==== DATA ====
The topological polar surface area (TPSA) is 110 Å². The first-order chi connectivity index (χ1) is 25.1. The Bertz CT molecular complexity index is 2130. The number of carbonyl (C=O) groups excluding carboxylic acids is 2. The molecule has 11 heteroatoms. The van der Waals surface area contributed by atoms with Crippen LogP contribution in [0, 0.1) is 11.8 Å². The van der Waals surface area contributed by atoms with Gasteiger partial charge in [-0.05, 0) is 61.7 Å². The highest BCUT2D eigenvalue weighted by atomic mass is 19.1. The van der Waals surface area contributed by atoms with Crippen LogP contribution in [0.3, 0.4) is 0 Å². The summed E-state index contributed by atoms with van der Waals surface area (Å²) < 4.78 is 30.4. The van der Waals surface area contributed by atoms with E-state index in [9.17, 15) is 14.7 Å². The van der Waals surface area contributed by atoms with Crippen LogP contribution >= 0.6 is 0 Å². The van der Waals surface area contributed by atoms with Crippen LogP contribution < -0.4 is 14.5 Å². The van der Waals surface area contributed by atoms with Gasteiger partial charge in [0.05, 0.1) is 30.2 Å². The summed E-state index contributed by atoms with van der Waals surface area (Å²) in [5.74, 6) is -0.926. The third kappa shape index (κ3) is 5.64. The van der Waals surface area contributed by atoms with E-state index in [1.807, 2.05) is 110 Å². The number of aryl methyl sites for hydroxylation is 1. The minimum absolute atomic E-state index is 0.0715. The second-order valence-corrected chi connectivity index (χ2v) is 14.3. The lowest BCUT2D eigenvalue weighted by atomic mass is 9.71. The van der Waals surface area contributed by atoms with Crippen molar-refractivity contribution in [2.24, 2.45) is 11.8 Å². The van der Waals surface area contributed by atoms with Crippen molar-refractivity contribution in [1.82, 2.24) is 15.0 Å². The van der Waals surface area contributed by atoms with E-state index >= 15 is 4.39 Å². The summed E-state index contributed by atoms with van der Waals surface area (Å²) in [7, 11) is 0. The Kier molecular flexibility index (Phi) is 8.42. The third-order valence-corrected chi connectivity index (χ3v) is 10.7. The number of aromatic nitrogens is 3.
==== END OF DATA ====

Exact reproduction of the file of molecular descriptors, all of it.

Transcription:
The topological polar surface area (TPSA) is 110 Å². The first-order chi connectivity index (χ1) is 25.1. The Bertz CT molecular complexity index is 2130. The number of carbonyl (C=O) groups excluding carboxylic acids is 2. The molecule has 11 heteroatoms. The van der Waals surface area contributed by atoms with Crippen LogP contribution in [0, 0.1) is 11.8 Å². The van der Waals surface area contributed by atoms with Gasteiger partial charge in [-0.05, 0) is 61.7 Å². The highest BCUT2D eigenvalue weighted by atomic mass is 19.1. The van der Waals surface area contributed by atoms with Crippen LogP contribution in [0.3, 0.4) is 0 Å². The summed E-state index contributed by atoms with van der Waals surface area (Å²) < 4.78 is 30.4. The van der Waals surface area contributed by atoms with E-state index in [9.17, 15) is 14.7 Å². The van der Waals surface area contributed by atoms with Crippen LogP contribution >= 0.6 is 0 Å². The van der Waals surface area contributed by atoms with Crippen LogP contribution < -0.4 is 14.5 Å². The van der Waals surface area contributed by atoms with Gasteiger partial charge in [0.05, 0.1) is 30.2 Å². The summed E-state index contributed by atoms with van der Waals surface area (Å²) in [5.74, 6) is -0.926. The third kappa shape index (κ3) is 5.64. The van der Waals surface area contributed by atoms with E-state index in [1.807, 2.05) is 110 Å². The number of aryl methyl sites for hydroxylation is 1. The minimum absolute atomic E-state index is 0.0715. The second-order valence-corrected chi connectivity index (χ2v) is 14.3. The lowest BCUT2D eigenvalue weighted by atomic mass is 9.71. The van der Waals surface area contributed by atoms with Crippen molar-refractivity contribution in [2.24, 2.45) is 11.8 Å². The van der Waals surface area contributed by atoms with Crippen molar-refractivity contribution in [1.82, 2.24) is 15.0 Å². The van der Waals surface area contributed by atoms with E-state index >= 15 is 4.39 Å². The summed E-state index contributed by atoms with van der Waals surface area (Å²) in [7, 11) is 0. The Kier molecular flexibility index (Phi) is 8.42. The third-order valence-corrected chi connectivity index (χ3v) is 10.7. The number of aromatic nitrogens is 3.